The only thing more memorable than the actual programmes were their theme tunes. The unique talents of Paddy Kingsland, Sidney Saget, Eric Wetherell, John Hyde and many more were responsible for the atmospheric, eerie soundscapes which formed the aural backdrop to our favourite shows. Which is where Kev Oyston (The Soulless Party) and Colin Morrison (Castles in Space) come in. They've corralled the best of today's innovative electronic musicians, and together they've created 'Scarred For Life: The Album', a collection of new music inspired by the terrifying televisual sounds of our childhoods.

All proceeds for this album will go to aid Cancer Research UK, a charity which is close to the hearts of some of our artists, one of whom is currently undergoing treatment for cancer.

Enjoy. And remember: DO have nightmares. They're good for you.

-Stephen Brotherstone & Dave Laurence, co-authors 'Scarred For Life Volume One: the 1970's'. .


The incredibly prolific and thorough Stephen Prince of A Year in the Country - independent scholar of the rustic eerie and convenor of reliably interesting compilations - has just published a second book.

Straying From the Pathways: Hidden Histories, Echoes of the Future's Past and the Unsettled Landscape is the companion volume to last year's Wandering Through Spectral Fields: Journeys in Otherly Pastoralism, the Further Reaches of Folk and the Parallel Worlds of Hauntology. 

How does Stephen do it?!?

More information about Straying From the Pathways here.

Hark at this here Table of Contents!

1. Explorations of an Eerie Landscape: Texte und Töne – The Disruption, The Changes, The Edge is Where the Centre is: David Rudkin and Penda’s Fen: An Archaeology, The Twilight Language of Nigel Kneale, The Stink Still Here – the miners’ strike 1984-85 – Robert Macfarlane – Benjamin Myers’ Under the Rock: The Poetry of a Place

2. Fractured Dream Transmissions and a Collapsing into Ghosts: John Carpenter – Prince of Darkness, Halloween III: Season of the Witch, Village of the Damned, Christine – Nigel Kneale – Martin Quatermass – John Wyndham’s The Midwich Cuckoos

3. Hinterland Tales of Hidden Histories and Unobserved Edgeland Transgressions: Adrian McKinty’s In the Morning I’ll Be Gone – Clare Carson’s Orkney Twilight – David Peace’s GB84 – Tony White’s The Fountain in the Forest

4. Countercultural Archives and Experiments in Temporary Autonomous Zones: Jeremy Sandford and Ron Reid’s Tomorrow’s People – Richard Barnes’ The Sun in the East: Norfolk & Suffolk Fairs – Sam Knee’s Memory of a Free Festival: The Golden Era of the British Underground Festival Scene – Gavin Watson’s Raving ’89 – Molly Macindoe’s Out of Order: The Underground Rave Scene 1997-2006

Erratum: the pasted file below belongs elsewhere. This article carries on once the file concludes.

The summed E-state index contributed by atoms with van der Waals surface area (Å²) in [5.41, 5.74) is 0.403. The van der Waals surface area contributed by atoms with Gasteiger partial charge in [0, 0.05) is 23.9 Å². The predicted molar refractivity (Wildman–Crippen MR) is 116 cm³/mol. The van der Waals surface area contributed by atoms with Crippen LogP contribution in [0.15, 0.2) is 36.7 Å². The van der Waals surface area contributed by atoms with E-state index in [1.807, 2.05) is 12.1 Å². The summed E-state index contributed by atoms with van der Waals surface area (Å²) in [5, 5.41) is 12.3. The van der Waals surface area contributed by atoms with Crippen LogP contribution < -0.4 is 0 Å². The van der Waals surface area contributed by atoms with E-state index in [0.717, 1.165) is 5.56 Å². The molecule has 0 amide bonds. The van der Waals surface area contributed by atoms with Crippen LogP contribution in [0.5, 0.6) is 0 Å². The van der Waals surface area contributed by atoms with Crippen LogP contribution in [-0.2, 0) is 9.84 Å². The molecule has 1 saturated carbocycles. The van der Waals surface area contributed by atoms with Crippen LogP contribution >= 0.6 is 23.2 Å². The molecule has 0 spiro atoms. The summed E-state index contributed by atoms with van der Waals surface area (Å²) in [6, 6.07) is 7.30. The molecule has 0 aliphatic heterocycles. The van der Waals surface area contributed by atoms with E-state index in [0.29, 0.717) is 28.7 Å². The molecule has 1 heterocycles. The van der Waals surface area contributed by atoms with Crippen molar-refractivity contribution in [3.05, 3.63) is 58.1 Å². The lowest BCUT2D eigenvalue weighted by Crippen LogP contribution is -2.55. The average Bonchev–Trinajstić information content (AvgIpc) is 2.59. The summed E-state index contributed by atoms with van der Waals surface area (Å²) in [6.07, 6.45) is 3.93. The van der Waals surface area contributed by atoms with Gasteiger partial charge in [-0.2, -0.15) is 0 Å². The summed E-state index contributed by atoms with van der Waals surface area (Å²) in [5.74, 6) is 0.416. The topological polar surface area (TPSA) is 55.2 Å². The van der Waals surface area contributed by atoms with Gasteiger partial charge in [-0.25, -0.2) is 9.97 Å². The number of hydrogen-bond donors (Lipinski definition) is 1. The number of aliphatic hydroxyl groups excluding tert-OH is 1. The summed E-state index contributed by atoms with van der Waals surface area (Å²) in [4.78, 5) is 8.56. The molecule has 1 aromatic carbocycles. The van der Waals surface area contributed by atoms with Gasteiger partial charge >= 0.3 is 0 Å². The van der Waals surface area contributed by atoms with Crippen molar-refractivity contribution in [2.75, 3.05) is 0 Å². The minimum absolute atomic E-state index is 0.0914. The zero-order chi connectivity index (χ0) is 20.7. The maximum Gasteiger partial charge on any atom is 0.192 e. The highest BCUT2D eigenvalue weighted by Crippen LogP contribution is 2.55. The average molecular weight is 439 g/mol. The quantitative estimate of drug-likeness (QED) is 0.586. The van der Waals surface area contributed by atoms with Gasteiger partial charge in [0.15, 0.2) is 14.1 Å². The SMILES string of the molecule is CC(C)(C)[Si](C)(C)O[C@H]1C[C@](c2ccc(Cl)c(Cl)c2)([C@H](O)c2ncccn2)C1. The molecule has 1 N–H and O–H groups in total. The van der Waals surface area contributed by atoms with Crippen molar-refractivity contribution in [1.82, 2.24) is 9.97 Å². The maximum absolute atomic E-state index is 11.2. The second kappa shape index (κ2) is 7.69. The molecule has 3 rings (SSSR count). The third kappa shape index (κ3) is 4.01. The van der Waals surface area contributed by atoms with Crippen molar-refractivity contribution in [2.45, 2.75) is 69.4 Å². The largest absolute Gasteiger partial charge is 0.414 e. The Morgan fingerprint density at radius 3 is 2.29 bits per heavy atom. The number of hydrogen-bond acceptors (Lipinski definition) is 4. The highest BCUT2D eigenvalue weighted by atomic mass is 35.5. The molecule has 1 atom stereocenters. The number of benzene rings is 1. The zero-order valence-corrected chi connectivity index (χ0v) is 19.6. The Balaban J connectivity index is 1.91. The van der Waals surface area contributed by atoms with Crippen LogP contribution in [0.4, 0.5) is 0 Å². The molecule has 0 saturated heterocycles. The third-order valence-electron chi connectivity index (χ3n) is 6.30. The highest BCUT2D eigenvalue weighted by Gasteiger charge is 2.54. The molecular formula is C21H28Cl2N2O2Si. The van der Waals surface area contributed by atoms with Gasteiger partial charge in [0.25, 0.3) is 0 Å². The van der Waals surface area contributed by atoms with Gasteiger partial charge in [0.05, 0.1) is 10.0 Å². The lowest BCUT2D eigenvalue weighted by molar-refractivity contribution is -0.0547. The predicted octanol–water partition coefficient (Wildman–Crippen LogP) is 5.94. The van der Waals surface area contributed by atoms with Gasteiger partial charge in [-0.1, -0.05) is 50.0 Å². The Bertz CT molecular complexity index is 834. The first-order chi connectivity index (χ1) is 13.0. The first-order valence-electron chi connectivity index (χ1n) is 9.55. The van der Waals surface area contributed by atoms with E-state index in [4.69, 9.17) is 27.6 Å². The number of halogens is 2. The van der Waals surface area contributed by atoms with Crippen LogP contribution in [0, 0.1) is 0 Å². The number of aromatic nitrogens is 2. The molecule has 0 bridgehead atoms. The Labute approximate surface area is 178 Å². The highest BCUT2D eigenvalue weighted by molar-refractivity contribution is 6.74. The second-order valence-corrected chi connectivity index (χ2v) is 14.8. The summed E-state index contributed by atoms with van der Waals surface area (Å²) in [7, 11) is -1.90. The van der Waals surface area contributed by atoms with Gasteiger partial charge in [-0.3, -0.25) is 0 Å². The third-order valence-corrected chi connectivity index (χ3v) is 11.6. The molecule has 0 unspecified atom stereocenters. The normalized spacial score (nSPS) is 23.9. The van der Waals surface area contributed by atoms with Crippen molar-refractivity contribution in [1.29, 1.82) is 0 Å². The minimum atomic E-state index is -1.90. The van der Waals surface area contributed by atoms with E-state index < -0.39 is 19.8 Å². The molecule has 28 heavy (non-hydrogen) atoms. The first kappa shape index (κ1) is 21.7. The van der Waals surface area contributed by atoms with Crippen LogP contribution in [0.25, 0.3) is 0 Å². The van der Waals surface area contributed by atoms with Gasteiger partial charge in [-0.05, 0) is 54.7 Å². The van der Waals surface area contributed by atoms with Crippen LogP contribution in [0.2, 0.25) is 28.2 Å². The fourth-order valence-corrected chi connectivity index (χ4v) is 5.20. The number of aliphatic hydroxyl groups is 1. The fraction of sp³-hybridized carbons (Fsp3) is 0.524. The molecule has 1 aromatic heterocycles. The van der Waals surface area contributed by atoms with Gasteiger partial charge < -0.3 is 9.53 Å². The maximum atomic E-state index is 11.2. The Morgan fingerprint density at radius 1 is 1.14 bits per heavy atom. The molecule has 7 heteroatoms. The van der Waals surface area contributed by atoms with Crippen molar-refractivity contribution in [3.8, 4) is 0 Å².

5. The Village and Seaside Idyll Gone Rogue: Hot Fuzz – The Avengers’ “Murdersville” – The Prisoner – In My Mind – Malcolm Pryce’s Aberystwyth Mon Amour

6. Albion in the Overgrowth and Timeslip Echoes: Requiem – The Living and the Dead – Britannia – Detectorists

7. In Cars – Building a Better Future, Peculiarly Subversive Enchantments and Faded Futuristic Glamour: In the Company of Ghosts: The Poetics of the Motorway – Joe
 Moran’s On Roads: A Hidden History – Chris Petit’s Radio On – Autophoto – Martin Parr’s Abandoned Morris Minors of the West of Ireland – The Friends of Eddie Coyle – Killing Them Softly – Langdon Clay’s Cars: New York City 1974-76

8. Brutalism, Reaching for the Sky and Bugs in Utopia: Peter Chadwick’s This Brutal World – Bladerunner – J.G.Ballard – Ben Wheatley – High-Rise – Peter Mitchell’s Memento Mori – Brick High-Rise

9. Battles with the Old Guard and the Continuing sparking of Vivid Undercurrents: A Very Peculiar Practice – Edge of Darkness

10. Lycanthropes, Dark Fairy Tales and the Dangers of Wandering off the Path: The Company of Wolves – Danielle Dax – Red Riding Hood – Wolfen – Hansel & Gretel: Witchhunters – The Keep

11. The Empty City Film and Other Visions of the End of Days – Survival and Shopping in the Post-Apocalypse: Day of the Triffids – Into the Forest – Night of the Comet –The Quiet Earth

12. Universe Creation, Spectral Lines in the Cultural Landscape and Reimagined Echoes from the Past: Hauntology – Hypnagogic Pop – Synthwave – D.A.L.I.’s When Haro Met Sally – Nocturne’s Dark Seed – Beyond the Black Rainbow – Mo’ Wax, UNKLE, Tricky, Massive Attack, Portishead, DJ Shadow, Andrea Parker – Ghost Box Records,  The Focus Group, Belbury Poly – The Memory Band – The Delaware Road – Rowan : Morrison – Howlround – Mark Fisher – the BBC Radiophonic Workshop – Adrian Younge’s Electronique Void – DJ Food – Grey Frequency – Keith Seatman – Douglas Powell – Akiha Den Den – The Ghost in the MP3 – Black Channels – The Quietened Village – The Corn Mother


Now this is a little odd - not only is this here chap trespassing on Hatherley's terrain, he's borrowed his first name too! 


Finally -  and no doubt this morsel of news has already reached your flabbergasted ears  -  but cor blimey guvnor,  Paul Weller's only going to release a record on Ghost Box! The In Another Room EP is out early next year. And it's actually rather good.

Monday, December 16, 2019

the Future is 50 years old

i.e. young people dancing to electronic music

RIP Gershon Kingsley, who reached the ripe old age of 97

interesting, isn't it, that the Future would emerge first under the sign of easy listening - and even kitsch?

c.f. my "friendly futurists" thesis (Jean-Jacques Perrey et al)

the most successful hit version =  Hot Butter

Didn't realise that Jean-Michel Jarre did a version

Makes sense cos "Equinoxe 4" always felt like a semi-rewrite - not literally, but the vibe 'n ' feel, albeit more sedate, less boppy-bouncy

another of the many 'Popcorn' covers

Inane in the Membrane